Sangamon County could see first wind farm soon

German company seeks approval for first phase of three-county project

A German renewable energy company plans to file applications with Montgomery and Macoupin county officials early in 2024 for approval to construct the first phase of a multi-county, $450 million wind farm development known as Grand Prairie Energy Park.

UKA Group's North American Affiliate, based in Stuart, Florida, would build about 60 wind turbines in Montgomery County and Sangamon County over the next several years. Transmission lines would run through Macoupin County.

The total project would eventually create 350 megawatts of electricity. That amount is equivalent to about half of Springfield's power needs, though the electricity would be sold on the local power grid, according to UKA North America Project Developer Adam Wilson.

Many rental agreements with landowners on which the wind turbines would sit already have been secured, and the company is working on the rest of the required rental pacts, Wilson told Illinois Times.

A state law that took effect in January 2023, largely removing the ability of local governments to block or severely restrict the development of wind and solar projects that meet state guidelines, will make it easier for UKA to operate in Illinois, Wilson said.

Grand Prairie would bring Sangamon County its first wind farms.

Wilson said UKA, which has operated overseas for 22 years and began operations in the United States six years ago, is committed to working with individual communities to boost economic development while helping Illinois reach its long-term goals for reducing climate change-causing fossil fuel emissions.

"We're not just coming in here to build something and then walk away from it," Wilson said. "We intend to be good neighbors. So it's important for us to let everybody know that we intend on being part of this community going forward."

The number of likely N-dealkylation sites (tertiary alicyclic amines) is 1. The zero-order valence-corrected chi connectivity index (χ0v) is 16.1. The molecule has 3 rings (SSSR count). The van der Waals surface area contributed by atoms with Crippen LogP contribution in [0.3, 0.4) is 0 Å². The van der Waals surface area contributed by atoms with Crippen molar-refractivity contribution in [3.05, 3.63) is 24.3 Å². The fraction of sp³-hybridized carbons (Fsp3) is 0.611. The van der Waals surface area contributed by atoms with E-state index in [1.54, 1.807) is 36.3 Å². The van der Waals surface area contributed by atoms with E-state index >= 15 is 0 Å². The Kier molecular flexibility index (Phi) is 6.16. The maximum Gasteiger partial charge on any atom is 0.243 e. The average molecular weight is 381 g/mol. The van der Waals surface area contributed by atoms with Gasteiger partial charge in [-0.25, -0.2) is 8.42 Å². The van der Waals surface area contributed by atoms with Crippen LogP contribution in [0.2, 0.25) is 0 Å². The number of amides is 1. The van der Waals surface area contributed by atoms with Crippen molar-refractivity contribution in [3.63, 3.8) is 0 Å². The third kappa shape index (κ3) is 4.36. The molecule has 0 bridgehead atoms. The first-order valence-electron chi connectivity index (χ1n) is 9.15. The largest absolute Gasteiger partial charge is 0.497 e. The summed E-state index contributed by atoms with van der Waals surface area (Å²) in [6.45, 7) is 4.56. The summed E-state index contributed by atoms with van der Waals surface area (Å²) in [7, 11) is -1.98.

UKA set up an office in the Montgomery County village of Farmersville in mid-2022 and already has taken part in community events in Raymond and Farmersville.

No significant or organized opposition has emerged at this early stage, but UKA officials said there's always the chance members of the public may raise concerns about potential disruption of the rural landscape, and possible humming and sunlight flickering that can be caused by the windmill blades.

Company officials said the distance the turbines would be placed from people and structures outside the project area would alleviate those concerns.

UKA says the project will be safe, quiet and won't pose significant harm to wildlife.

"Honestly, we're talking about such large tracts of land and such significant setbacks," Wilson said. "You really don't know the effect of a wind turbine in terms of sound unless you're standing under or close by one. The decibel level is not that big, primarily because they're so high up."

Wilson added: "The biggest complaint is the visuals. Some people think a wind turbine looks majestic. Others think they look awful."

The largest phase of the project – 17 to 23 wind turbines, mostly in Montgomery County and some in Sangamon County – would create 67 construction jobs that would last 12 to 18 months, and nine permanent jobs once the project is operating, Wilson said.

Annual lease payments to local landowners in this phase would likely be more than $1 million.

The wind turbines would be in unincorporated rural areas, and not in incorporated cities and villages.